There are daffodils suited to almost every garden situation: for lawns, borders, woods, rock gardens, cutting gardens, containers for patios and roofs, and for winter forcing. Catalogs that specialize in bulbs are full of information on which location each daffodil is suited for and how to plant and care for them.
In lawns or woodlands: Few things are as charming as a field of daffodils that looks as if it's growing wild. The key here is to make the flowers look wild when they're not. This is called "naturalizing" bulbs. The only thing natural about this is that the daffodils will increase in population each year, scattering themselves around. But it's the gardener's job to create a random-seeming initial planting.
The best way to do this is to toss handfuls of bulbs over the area you wish to cover. Plant them roughly as they fall, taking care that the bulbs are neither clumped together nor planted individually. Irregularly shaped, loosely planted clusters of 10 to 20 or more are best. You want space between the groupings so you can see the shape of the flowers against a simple backdrop of lawn or dirt. The flowers should look neither like a dense, yellow omelet on the lawn nor like distinct groupings. Blur the edges between groups and along the perimeter of the planted area so that the flowers do not cease abruptly but rather seem to have grown where they may.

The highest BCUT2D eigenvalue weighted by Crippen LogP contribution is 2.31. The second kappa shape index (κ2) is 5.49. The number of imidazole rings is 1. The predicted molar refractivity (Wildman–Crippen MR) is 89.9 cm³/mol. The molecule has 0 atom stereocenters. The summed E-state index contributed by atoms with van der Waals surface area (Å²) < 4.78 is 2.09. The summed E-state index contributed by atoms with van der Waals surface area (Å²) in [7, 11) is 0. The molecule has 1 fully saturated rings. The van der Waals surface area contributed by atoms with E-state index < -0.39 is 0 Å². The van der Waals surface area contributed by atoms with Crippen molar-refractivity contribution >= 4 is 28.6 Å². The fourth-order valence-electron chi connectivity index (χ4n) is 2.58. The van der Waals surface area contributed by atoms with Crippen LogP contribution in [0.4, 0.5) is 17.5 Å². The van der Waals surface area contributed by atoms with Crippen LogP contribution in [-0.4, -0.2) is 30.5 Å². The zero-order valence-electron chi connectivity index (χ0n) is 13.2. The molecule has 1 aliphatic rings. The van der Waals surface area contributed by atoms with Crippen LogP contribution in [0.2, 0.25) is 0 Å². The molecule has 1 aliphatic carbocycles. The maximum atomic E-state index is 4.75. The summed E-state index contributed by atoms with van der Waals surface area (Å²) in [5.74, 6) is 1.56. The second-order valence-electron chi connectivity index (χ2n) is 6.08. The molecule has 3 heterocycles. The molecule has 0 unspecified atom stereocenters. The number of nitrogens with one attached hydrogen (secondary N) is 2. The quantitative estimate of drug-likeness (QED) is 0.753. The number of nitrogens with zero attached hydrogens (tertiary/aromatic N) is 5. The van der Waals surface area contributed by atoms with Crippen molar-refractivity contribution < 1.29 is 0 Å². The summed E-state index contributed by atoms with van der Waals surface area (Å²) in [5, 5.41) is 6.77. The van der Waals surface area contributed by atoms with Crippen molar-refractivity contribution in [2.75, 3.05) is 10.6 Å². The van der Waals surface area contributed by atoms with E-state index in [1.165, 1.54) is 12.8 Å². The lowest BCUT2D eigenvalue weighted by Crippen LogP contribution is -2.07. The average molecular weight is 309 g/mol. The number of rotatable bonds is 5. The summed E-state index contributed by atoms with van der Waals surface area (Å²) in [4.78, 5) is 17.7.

You don't need your own meadow or forest to pull this off. Drifts of daffodils look great under spring-flowering trees, along the edges of shrubs or woodland, on a bank, or in an area of the lawn that you won't mind leaving uncut until the daffodil foliage dies back in summer.
In borders: Daffodils, like most bulbs, look dorky if planted in straight rows or individually. Here too they should be clumped together in little groups. Forget about bulb planters--they're for planting one bulb at a time--just dig a hole and put several bulbs in it. Have loose clusters of daffodils throughout the area you're working in, not just in one area of a border, so that there is a more complete and pleasing effect in the spring when not much else is in bloom. Also, by containing them in little groups, you can deal with the holes left behind by the bulbs after they've gone. You can also do this by planting, with them or very close by, something that blooms later--such as day lilies, hostas, or ferns--or by putting in a cluster of annuals each year.